Years ago I was browsing computers at Best Buy (back when people actually went to stores to shop for such things) and a young salesman inquired about my experience with computers. When I indicated that I wrote software for a living, he was shocked. "But you look so normal!" he exclaimed. Few people are willing to be so blunt, but I often get a doubtful look when I disclose my chosen career path. Today software engineers are less stereotyped, but I expect that I still don't fit even the more relaxed stereotypes. Although having an Indian surname probably helps somewhat. ;)
I grew up when computer science was in its infancy. It wasn't "cool" to be a computer scientist in 1988 but that's the career path I chose, anyway. I couldn't know when I was programming on my TRS-80 in my parents' house that one day I'd have a career as a web developer because the internet hadn't even been invented yet. Being a computer programmer during the rise of the nascent internet was exciting. Each day it seemed there was some new invention that made us engineers gasp at its novelty. I was fortunate to have been born at the right time to watch technology from inside the industry as it grew from something only geeks did in their basements to the ubiquitous presence it is today.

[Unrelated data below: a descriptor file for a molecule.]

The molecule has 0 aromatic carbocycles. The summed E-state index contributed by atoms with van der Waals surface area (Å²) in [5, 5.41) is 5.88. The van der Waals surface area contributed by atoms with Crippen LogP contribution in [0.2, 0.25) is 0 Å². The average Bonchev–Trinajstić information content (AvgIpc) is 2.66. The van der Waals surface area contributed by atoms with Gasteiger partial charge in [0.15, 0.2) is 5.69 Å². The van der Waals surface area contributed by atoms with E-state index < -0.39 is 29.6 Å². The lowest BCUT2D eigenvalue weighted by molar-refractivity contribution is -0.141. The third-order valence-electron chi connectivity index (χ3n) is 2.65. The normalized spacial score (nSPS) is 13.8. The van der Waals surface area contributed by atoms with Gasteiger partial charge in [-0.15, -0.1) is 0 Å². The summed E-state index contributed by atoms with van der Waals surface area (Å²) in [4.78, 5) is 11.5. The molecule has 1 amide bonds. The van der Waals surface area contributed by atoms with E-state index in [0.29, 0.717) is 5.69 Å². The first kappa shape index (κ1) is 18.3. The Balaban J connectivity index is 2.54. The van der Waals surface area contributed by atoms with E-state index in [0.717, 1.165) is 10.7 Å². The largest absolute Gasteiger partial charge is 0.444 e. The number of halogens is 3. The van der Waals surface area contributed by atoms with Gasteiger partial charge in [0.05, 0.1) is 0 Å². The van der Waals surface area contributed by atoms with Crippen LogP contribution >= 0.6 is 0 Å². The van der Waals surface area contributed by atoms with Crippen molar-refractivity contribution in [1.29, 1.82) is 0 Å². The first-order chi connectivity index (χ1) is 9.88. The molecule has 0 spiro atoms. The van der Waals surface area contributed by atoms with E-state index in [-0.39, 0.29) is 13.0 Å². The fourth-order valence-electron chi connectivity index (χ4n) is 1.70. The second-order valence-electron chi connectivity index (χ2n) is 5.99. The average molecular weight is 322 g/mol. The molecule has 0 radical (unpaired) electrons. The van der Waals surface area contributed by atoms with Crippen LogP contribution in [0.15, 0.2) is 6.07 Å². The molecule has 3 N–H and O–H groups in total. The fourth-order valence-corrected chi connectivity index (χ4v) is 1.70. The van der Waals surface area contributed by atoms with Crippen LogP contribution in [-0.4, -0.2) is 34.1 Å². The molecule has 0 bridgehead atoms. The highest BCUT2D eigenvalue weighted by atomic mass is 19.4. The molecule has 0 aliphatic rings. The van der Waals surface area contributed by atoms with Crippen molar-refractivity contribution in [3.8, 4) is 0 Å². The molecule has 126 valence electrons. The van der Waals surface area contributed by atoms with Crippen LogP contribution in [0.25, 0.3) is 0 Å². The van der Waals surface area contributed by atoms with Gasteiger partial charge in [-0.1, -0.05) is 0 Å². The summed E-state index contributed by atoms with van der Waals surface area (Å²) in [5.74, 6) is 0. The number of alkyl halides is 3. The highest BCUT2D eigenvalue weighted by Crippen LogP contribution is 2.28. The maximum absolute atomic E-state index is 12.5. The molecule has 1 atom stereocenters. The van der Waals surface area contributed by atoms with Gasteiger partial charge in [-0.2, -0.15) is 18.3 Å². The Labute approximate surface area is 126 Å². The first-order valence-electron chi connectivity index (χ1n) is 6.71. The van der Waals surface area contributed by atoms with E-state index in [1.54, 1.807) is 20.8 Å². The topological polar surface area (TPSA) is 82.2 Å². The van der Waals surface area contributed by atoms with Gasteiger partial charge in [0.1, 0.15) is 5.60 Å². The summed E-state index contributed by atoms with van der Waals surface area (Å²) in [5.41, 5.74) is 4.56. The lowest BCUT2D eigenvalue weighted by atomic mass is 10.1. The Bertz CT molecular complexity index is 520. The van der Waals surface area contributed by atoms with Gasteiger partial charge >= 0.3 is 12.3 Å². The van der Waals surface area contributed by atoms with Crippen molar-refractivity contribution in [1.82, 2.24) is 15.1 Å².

My career in software engineering spans many technologies, platforms, and philosophies but what still captivates my attention about my work is the precision of analysis coupled with the beauty of creativity and excitement of innovation. The field is vast and one need not be stereotypical to enjoy the challenge and pride that being a software engineer brings.
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Some photos courtesy of Paul Cress